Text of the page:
As regular readers will know, I love a good cover version.
Up the stakes: Give me a good cover version of a great 70s sitcom written by Dick Clement and Ian La Frenais and I’m practically immobile with joy.
It turns out Snuff can help me – and you – out this morning.
See, it turns out they have not just released their seminal Flibbiddydibbiddydob, with its thrash versions of TV adverts (Bran Flakes, Shake’n’Vac): they’ve also released the similarly daft-titled Potatoes And Melons At Wholesale Prices Straight From the Lock Up which has this on it. If you listen closely to the backing vocals, there appears to be an inadvertent (I assume) celebration of The Chuckle Brothers thrown in for good measure:
Here’s three words I never thought I’d type: Dubstar are back!
You remember Dubstar, right? Had a couple of successful Britpop-era electronica pop records: Stars, Everywhere, Not So Manic Now and a really rather great cover of Billy Bragg’s St Swithin’s Day? Yes, that Dubstar.
When I say they’re back, they actually resurfaced in 2018, released an album called One which totally passed me by.
But now they’re back! Back! BACK! with a new album of mostly new material called Two.
I’m always a little wary of bands returning: I genuinely can’t think of a single band who has reformed and released records of the same standard as they did first time around. Don’t give me Take That as an answer, I’ll be dealing with them some other time.
I’ve not really given Two anything more than a cursory listen yet – it sounds just fine on first listen – so I may be wrong and this is the triumphant return one hopes for.
But it does include, as a final track, a cover version which is a pretty bold selection:
I have many different versions of R.E.M. performing that Bill Berry composition live, but on most of them something is not quite right – either Stipe’s lead vocal or Mike Mills’ backing vocal is just a little bit off.
This is the best the version I have, recorded for VH1’s Storytellers show, after Berry had left. Not only is it pretty much perfect, it includes Stipe saying “Hi Bill!” towards the end, an acknowledgement of the songsmith on this one:
It’s been a pretty shitty week for celebrity deaths, as it goes.
For not only did we lose Andy Fletcher of Depeche Mode and Ray Liotta, a fine actor best know for his starring role in Goodfellas – one of the greatest gangster movies ever made – we also lost Cathal Coughlan.
Cathal is best known for a) having an often mis-pronounced name, and b) being the lead singer of both Microdisney and Fatima Mansions.
Microdisney’s Crooked Mile album, whilst disliked by their hard-core fans as being a bit too light and accessible, is a keystone record in my musical development. When my old buddy Richie first played me The Smiths, Billy Bragg and The Chesterfields, said Microdisney album was also popped onto the turntable.
I see what the die-hard fans mean, because I find their earlier stuff impenetrable, and by comparison the songs on Crooked Mile a near-perfect mix of pop sensibilities and challenging lyrics.
Having just discovered them, I was sad when Microdisney split up, but delighted when one day, watching the much missed SNUB TV, this popped up:
As I said on Twitter when I read of his passing, nobody did righteous fury and anger better than Cathal, and here’s a prime example, a record I *coughs* acquired on white label back when I was a DJ at college, and which has never left my collection since. Whoever nicked all my Smiths albums and 12″s (amongst other things) didn’t know what they left behind; with it’s description handwritten in pencil it’s priceless to me:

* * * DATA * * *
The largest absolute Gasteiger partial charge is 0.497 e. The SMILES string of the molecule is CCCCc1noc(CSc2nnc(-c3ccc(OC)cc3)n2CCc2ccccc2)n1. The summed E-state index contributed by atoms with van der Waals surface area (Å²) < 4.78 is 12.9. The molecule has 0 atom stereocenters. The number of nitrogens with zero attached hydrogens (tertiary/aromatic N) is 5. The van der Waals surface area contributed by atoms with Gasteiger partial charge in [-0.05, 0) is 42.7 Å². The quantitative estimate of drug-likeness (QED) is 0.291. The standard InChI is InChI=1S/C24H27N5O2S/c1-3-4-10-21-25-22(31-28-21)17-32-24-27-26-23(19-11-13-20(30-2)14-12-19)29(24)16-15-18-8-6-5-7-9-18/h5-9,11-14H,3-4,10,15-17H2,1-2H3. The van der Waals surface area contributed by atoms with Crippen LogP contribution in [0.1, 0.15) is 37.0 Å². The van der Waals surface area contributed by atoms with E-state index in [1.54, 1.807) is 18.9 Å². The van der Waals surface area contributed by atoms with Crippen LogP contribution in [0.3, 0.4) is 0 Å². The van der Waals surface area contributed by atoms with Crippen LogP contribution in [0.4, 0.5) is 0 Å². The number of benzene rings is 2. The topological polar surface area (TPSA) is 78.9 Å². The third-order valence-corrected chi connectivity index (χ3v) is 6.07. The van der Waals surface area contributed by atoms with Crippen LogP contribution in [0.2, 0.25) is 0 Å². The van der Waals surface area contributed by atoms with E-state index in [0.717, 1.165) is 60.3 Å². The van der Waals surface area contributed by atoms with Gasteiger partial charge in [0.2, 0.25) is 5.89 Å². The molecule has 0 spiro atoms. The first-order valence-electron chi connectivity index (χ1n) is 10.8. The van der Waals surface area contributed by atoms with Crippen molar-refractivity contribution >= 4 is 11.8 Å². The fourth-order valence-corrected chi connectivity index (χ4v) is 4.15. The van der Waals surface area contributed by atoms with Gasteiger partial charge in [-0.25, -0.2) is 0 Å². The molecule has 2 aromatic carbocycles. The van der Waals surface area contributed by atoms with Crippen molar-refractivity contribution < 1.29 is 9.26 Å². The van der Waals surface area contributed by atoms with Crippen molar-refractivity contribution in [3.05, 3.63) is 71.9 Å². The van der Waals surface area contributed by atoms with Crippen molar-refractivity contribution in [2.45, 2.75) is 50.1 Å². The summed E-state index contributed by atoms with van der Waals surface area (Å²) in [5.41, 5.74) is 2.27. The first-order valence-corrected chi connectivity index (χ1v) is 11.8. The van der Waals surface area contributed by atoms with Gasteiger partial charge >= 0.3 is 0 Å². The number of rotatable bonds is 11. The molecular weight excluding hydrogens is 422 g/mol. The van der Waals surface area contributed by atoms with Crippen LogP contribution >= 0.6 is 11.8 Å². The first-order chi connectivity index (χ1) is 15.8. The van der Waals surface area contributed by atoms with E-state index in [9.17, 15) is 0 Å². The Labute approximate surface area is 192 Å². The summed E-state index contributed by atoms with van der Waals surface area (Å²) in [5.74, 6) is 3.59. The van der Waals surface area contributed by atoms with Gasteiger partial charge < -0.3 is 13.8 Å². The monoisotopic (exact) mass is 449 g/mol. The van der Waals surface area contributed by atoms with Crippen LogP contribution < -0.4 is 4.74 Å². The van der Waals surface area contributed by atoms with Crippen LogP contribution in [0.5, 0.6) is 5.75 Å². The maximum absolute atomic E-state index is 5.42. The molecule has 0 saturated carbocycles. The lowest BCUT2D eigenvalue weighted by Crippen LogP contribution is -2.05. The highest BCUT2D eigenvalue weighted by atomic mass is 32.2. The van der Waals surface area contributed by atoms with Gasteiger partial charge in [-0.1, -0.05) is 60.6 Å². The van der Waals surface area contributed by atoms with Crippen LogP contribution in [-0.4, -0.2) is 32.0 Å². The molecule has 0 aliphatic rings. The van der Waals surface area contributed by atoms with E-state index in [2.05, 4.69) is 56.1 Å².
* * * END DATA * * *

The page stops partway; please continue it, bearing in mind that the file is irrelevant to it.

And it shouldn’t be forgotten that Fatima Mansions had a top ten hit (in the same way as Billy Bragg had a #1, riding on the coat-tails of Wet Wet Wet), acting as the flip on the double A-side of the Manics cover of the M.A.S.H. theme tune, with their irreverently fucked-up version of a record which massively outstayed its welcome in the #1 slot:
It is exactly a year to the day since I last posted anything in this series, which was supposed to be me picking 50 acts that I hated when I first heard them, but now rather like.
The idea was to post all 50 before my 50th birthday.
Later this year, I turn 53, which tells you all you need to know about how good I am at hitting self-set targets.
I’m prompted into this one by the news of the very sad death of Andy Fletcher, founding member of Depeche Mode.
Now, back in the early 1980s when they first emerged, Depeche Mode were the very antithesis of all that I loved: they played keyboards and nothing but electronica, I still, stupidly (and it took me a long time to shake this off) wanted “proper” music, by which I meant “songs with guitars on them”.
But I noticed them, how could you not? From the playful pop riff of Just Can’t Get Enough to the S&M overtones of Master & Servant, I knew they were there. But not for me.
At the time, I’d never heard a record so dark, so scathing. I remember poring over the lyrics printed on Smash Hits and being blown away that somebody would write about such a subject. Years later, it occurs to me that the first verse is She’s Leaving Home, rewritten as a suicide note.
But did I buy it? Nope.
The years progressed, and the band continued to release dark and moody electronica, such as this absolute beauty:
Still I resisted, until the Greatest Hits albums came out, a mix of wonderfully upbeat pop singles, becoming increasingly dark and menacing, which I finally succumbed to and admitted I needed some DMs in my life.
RIP Andy Fletcher. Sorry I didn’t buy your brilliant, ground-breaking records sooner.
I’m not sure how we got here, but get we here we did.
It’s Friday! And that can mean only one thing: fish and chip supper!
Okay, let’s try that again.
It’s Friday! And that means it’s time for the latest chunk of reconstituted tuneage that is Vol 4.2 of the Friday Night Music Club!